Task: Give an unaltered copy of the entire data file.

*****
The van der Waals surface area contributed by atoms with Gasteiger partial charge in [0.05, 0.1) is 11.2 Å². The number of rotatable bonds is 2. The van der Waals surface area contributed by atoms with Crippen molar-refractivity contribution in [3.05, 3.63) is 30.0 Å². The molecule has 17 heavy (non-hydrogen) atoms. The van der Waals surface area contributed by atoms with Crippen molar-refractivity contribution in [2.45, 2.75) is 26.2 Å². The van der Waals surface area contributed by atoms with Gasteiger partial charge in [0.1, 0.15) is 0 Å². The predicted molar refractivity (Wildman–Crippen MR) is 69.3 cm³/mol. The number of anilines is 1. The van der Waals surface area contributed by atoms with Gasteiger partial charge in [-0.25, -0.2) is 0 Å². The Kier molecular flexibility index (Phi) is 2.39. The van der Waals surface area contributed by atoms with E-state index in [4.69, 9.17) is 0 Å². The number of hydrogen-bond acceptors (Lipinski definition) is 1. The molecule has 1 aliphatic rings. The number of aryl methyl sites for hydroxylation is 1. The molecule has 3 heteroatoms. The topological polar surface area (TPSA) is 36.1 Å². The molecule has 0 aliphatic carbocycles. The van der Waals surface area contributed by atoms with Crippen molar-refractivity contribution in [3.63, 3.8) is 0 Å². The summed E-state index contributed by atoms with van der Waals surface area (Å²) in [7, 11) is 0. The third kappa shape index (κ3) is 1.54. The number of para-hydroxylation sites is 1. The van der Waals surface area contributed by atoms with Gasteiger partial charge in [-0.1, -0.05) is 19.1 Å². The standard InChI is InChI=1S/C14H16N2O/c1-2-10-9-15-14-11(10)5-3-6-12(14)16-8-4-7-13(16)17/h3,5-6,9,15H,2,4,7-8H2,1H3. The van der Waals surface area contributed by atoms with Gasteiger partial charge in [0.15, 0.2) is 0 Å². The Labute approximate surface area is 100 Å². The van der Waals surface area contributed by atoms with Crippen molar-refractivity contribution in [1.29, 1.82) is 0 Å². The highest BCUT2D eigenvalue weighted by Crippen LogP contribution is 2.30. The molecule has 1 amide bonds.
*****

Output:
The van der Waals surface area contributed by atoms with Gasteiger partial charge in [0.05, 0.1) is 11.2 Å². The number of rotatable bonds is 2. The van der Waals surface area contributed by atoms with Crippen molar-refractivity contribution in [3.05, 3.63) is 30.0 Å². The molecule has 17 heavy (non-hydrogen) atoms. The van der Waals surface area contributed by atoms with Crippen molar-refractivity contribution in [2.45, 2.75) is 26.2 Å². The van der Waals surface area contributed by atoms with Gasteiger partial charge in [0.1, 0.15) is 0 Å². The predicted molar refractivity (Wildman–Crippen MR) is 69.3 cm³/mol. The number of anilines is 1. The van der Waals surface area contributed by atoms with Gasteiger partial charge in [-0.25, -0.2) is 0 Å². The Kier molecular flexibility index (Phi) is 2.39. The van der Waals surface area contributed by atoms with E-state index in [4.69, 9.17) is 0 Å². The number of hydrogen-bond acceptors (Lipinski definition) is 1. The molecule has 1 aliphatic rings. The number of aryl methyl sites for hydroxylation is 1. The molecule has 3 heteroatoms. The topological polar surface area (TPSA) is 36.1 Å². The molecule has 0 aliphatic carbocycles. The van der Waals surface area contributed by atoms with Crippen molar-refractivity contribution in [3.63, 3.8) is 0 Å². The summed E-state index contributed by atoms with van der Waals surface area (Å²) in [7, 11) is 0. The third kappa shape index (κ3) is 1.54. The number of para-hydroxylation sites is 1. The van der Waals surface area contributed by atoms with Gasteiger partial charge in [-0.1, -0.05) is 19.1 Å². The standard InChI is InChI=1S/C14H16N2O/c1-2-10-9-15-14-11(10)5-3-6-12(14)16-8-4-7-13(16)17/h3,5-6,9,15H,2,4,7-8H2,1H3. The van der Waals surface area contributed by atoms with Gasteiger partial charge in [0.15, 0.2) is 0 Å². The Labute approximate surface area is 100 Å². The van der Waals surface area contributed by atoms with Crippen molar-refractivity contribution in [1.29, 1.82) is 0 Å². The highest BCUT2D eigenvalue weighted by Crippen LogP contribution is 2.30. The molecule has 1 amide bonds.